GMAT Question of the Day - Daily to your Mailbox; hard ones only

It is currently 14 Oct 2019, 23:24

Close

GMAT Club Daily Prep

Thank you for using the timer - this advanced tool can estimate your performance and suggest more practice questions. We have subscribed you to Daily Prep Questions via email.

Customized
for You

we will pick new questions that match your level based on your Timer History

Track
Your Progress

every week, we’ll send you an estimated GMAT score based on your performance

Practice
Pays

we will pick new questions that match your level based on your Timer History

Not interested in getting valuable practice questions and articles delivered to your email? No problem, unsubscribe here.

Close

Request Expert Reply

Confirm Cancel

Pretty much everybody agrees that clean air is a good thing, right? Ev

  new topic post reply Question banks Downloads My Bookmarks Reviews Important topics  
Author Message
TAGS:

Hide Tags

Find Similar Topics 
Senior RC Moderator
User avatar
V
Joined: 02 Nov 2016
Posts: 4076
GPA: 3.39
Pretty much everybody agrees that clean air is a good thing, right? Ev  [#permalink]

Show Tags

New post Updated on: 09 Oct 2019, 03:05
1
1
Question 1
00:00
A
B
C
D
E

based on 168 sessions

85% (03:02) correct 15% (02:07) wrong

HideShow timer Statistics

Question 2
00:00
A
B
C
D
E

based on 178 sessions

76% (00:56) correct 24% (01:18) wrong

HideShow timer Statistics

Question 3
00:00
A
B
C
D
E

based on 175 sessions

79% (01:28) correct 21% (01:44) wrong

HideShow timer Statistics

New Project RC Butler 2019 - Practice 2 RC Passages Everyday
Passage # 72, Date : 08-MAR-2019
This post is a part of New Project RC Butler 2019. Click here for Details


Pretty much everybody agrees that clean air is a good thing, right? Evidently not so. Since the 1960s, when people started talking about clean air in the first place, the American energy industry, which includes coal companies, oil companies, and utility companies, has dragged its heels on every initiative to improve the quality of the air we breathe. Even after the Clean Air Act of 1970 and its amendments in 1977 and 1990 made it clear that controlling air pollution is a national priority, these companies have found tricks and loopholes to avoid compliance.

Perhaps the most egregious loophole is the one that allows older power plants to disregard limits on sulfur dioxide emissions until they undergo a major renovation, at which point they have to comply. Sulfur dioxide from coal-burning power plants is the primary cause of acid rain in North America. The Clean Air Act states that when coal burning power plants upgrade their equipment, they must then comply with sulfur dioxide limitations by either installing scrubbing equipment that cleans the emissions or using fuel with lower sulfur content. The law tied the timing of compliance to major renovations in order to give power plants a grace period in which to comply. Many power plants, however, have exploited a loophole in this law by instituting a series of “minor” renovations that, in effect, upgrade their equipment without requiring them to comply with the Clean Air Act. Some plants have cheated the system by undergoing “minor” renovations for decades.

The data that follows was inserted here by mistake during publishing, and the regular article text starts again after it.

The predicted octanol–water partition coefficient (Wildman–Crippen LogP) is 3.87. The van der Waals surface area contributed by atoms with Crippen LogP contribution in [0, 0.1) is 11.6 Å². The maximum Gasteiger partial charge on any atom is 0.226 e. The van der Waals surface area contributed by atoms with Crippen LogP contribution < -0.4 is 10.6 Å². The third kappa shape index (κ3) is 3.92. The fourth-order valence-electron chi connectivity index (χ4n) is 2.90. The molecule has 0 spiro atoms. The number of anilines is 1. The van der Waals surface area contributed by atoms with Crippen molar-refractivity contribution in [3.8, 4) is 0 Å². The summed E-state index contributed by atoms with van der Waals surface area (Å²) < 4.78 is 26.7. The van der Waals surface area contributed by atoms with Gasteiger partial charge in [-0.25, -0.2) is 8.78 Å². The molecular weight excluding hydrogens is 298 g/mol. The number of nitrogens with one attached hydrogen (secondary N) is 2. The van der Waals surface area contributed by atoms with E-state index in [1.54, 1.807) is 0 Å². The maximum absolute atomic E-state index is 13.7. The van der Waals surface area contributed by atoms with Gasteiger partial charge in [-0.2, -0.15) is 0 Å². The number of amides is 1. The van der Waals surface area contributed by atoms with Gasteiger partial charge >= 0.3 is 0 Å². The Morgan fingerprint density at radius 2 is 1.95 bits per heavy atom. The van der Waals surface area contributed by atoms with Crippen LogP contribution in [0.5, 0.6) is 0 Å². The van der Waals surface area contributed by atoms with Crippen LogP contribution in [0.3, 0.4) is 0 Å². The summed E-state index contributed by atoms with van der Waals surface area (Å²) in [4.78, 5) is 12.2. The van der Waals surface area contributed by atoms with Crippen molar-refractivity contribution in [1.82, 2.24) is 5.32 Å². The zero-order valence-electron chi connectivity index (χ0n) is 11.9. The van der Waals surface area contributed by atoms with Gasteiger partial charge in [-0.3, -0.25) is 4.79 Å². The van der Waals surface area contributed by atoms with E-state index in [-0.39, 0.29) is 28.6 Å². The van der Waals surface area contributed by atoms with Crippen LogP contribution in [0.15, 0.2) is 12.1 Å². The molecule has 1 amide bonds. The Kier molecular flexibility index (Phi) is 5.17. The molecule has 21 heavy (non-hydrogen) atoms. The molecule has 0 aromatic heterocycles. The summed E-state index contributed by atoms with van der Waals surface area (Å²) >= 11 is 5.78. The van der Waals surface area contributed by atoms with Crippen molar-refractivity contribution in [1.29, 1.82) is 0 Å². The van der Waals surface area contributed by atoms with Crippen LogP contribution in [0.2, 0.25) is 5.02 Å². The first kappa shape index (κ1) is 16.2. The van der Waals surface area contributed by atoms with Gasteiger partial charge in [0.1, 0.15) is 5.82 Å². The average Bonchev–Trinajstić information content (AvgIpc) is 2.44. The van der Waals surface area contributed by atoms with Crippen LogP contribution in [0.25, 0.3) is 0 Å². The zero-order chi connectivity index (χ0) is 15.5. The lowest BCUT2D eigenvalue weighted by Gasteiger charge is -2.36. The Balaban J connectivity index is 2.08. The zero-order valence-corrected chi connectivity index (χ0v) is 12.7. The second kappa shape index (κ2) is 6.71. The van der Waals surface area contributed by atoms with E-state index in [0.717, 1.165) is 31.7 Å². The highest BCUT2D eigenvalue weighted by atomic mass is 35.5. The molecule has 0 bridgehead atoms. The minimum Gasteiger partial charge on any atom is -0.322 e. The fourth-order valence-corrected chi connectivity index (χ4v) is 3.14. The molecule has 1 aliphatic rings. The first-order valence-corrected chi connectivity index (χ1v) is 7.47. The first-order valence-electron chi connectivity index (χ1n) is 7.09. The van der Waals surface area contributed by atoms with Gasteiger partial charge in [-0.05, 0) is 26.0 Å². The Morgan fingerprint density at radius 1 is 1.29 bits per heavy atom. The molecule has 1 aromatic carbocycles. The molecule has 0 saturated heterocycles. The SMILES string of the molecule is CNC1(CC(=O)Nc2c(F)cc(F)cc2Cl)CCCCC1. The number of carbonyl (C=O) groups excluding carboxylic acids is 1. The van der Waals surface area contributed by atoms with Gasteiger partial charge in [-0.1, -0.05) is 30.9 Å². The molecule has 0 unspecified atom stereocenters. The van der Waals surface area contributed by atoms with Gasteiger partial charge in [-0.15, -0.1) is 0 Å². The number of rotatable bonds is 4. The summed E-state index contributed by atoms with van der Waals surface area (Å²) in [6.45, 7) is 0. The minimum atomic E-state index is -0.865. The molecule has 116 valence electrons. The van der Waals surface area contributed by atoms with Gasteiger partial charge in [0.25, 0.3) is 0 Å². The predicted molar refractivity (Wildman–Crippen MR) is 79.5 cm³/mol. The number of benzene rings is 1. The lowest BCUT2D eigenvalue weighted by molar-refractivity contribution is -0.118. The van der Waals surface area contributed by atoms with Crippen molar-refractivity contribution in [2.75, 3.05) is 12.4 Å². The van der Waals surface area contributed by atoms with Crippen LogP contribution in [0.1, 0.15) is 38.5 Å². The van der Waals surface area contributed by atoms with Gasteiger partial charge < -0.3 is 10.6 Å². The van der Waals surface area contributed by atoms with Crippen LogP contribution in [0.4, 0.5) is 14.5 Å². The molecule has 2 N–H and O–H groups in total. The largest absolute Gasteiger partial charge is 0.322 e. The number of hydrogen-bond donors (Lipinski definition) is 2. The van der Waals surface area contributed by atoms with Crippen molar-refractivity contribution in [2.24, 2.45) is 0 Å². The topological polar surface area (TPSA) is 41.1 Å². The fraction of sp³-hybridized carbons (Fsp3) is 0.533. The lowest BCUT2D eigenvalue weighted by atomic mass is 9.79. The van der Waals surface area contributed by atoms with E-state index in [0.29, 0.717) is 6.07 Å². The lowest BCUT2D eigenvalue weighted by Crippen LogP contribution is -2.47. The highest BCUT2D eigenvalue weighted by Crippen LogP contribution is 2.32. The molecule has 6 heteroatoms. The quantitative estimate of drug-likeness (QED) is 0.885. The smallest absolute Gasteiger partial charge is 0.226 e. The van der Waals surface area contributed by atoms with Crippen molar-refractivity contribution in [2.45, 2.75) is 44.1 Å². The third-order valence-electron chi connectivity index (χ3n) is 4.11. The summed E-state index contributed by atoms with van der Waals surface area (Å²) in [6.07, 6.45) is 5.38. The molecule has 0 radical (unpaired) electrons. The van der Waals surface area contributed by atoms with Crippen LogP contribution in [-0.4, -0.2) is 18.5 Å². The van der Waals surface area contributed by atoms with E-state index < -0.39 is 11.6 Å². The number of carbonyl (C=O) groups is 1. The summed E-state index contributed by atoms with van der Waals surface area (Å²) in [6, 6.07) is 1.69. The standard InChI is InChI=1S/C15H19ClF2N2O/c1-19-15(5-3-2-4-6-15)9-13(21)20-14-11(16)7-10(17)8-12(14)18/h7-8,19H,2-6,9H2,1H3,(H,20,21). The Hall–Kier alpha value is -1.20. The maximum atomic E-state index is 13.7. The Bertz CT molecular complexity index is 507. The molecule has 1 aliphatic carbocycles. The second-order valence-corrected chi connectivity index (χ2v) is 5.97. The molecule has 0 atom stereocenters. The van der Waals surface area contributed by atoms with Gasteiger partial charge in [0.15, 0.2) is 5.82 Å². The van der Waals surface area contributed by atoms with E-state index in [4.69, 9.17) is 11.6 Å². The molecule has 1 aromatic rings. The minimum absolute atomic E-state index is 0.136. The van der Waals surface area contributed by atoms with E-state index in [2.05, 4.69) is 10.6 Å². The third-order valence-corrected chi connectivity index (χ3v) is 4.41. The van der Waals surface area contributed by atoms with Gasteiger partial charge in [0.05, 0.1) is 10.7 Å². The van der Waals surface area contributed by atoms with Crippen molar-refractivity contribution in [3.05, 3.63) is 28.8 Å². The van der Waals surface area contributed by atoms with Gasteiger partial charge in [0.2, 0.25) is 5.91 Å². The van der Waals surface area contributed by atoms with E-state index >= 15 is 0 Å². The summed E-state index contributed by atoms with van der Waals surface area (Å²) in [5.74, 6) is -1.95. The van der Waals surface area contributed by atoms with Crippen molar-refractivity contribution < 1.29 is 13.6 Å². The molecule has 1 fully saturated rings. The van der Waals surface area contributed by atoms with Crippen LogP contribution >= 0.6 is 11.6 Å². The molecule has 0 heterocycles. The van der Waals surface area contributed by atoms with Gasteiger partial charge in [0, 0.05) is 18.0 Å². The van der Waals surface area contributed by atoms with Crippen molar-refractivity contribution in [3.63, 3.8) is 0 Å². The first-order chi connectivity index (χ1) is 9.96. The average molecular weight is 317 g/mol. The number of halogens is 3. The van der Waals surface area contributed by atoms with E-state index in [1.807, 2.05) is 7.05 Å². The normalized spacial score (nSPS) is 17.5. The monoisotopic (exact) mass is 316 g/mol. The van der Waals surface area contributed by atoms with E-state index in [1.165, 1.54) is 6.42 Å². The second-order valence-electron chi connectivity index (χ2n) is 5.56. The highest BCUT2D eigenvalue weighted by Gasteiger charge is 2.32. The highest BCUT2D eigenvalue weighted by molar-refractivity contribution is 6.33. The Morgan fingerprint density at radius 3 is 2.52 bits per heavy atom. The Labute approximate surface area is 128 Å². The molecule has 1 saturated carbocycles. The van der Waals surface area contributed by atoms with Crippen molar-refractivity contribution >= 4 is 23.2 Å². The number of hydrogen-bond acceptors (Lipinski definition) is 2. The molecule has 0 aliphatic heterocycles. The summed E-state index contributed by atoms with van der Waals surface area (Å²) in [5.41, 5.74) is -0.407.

The power companies claim that they have to resort to these underhanded measures because the cost of compliance with the Clean Air Act is too high. And if everyone else is cheating the system, why should they have to install costly sulfur dioxide scrubbers? This cost argument falls apart upon scrutiny. Since 1977, more than 400 power plants across the country have managed to comply with the restrictions and are still making money. The sulfur dioxide scrubbing equipment has turned out to be far less expensive than the power industry naysayers claimed it would be. Many power plants have even complied with the emissions limits and reduced their operating costs by switching from high-sulfur Appalachian coal to the low-sulfur coal produced in western states such as Wyoming and Idaho. Western coal is not only cleaner than eastern coal, but also, because it is generally closer to the surface, as much as 30 percent less expensive to extract.

Clearly, the costs of compliance with the Clean Air Act can be justified, but if these companies were honest, such justifications would not have to be made. If they were honest, they would acknowledge the costs of not complying: the health costs of increased rates of asthma and lung cancer in high-emissions areas; the environmental costs of acid-scarred forests and lakes; the aesthetic costs of a haze of sulfur dioxide cutting visibility across the eastern United States to only half of what it was in preindustrial times. When you look at the true costs you have to ask, is any cost too high for clean air?


1. According to the information given in the passage, sulfur dioxide emissions are linked to all except which of the following phenomena?

A. Reduced visibility in the eastern United States
B. Damage to the ozone hole
C. Increased rates of asthma
D. Acid rain
E. Damaged forests


2. In the fourth paragraph, the passage mentions the “400 power plants” for what purpose?

A. To provide concrete evidence that many power plants have complied with the Clean Air Act provisions without undergoing ruinous financial hardship
B. To demonstrate the size and influence of the energy industry in the United States
C. To demonstrate that only a fraction of the power plants in the country have complied with the Clean Air Act, while hundreds of others have avoided compliance through tricks and loopholes
D. To demonstrate that companies can both comply with the Clean Air Act and achieve reductions in their operating costs by employing new, more efficient technologies
E. To suggest that those companies that have not complied are in the minority


3. Which of the following statements, if true, would provide the strongest argument for a utility company spokesman wishing to refute the arguments expressed in the passage?

A. Over the last decade, the energy industry has funded an environmental initiative that has planted more than 200,000 new trees.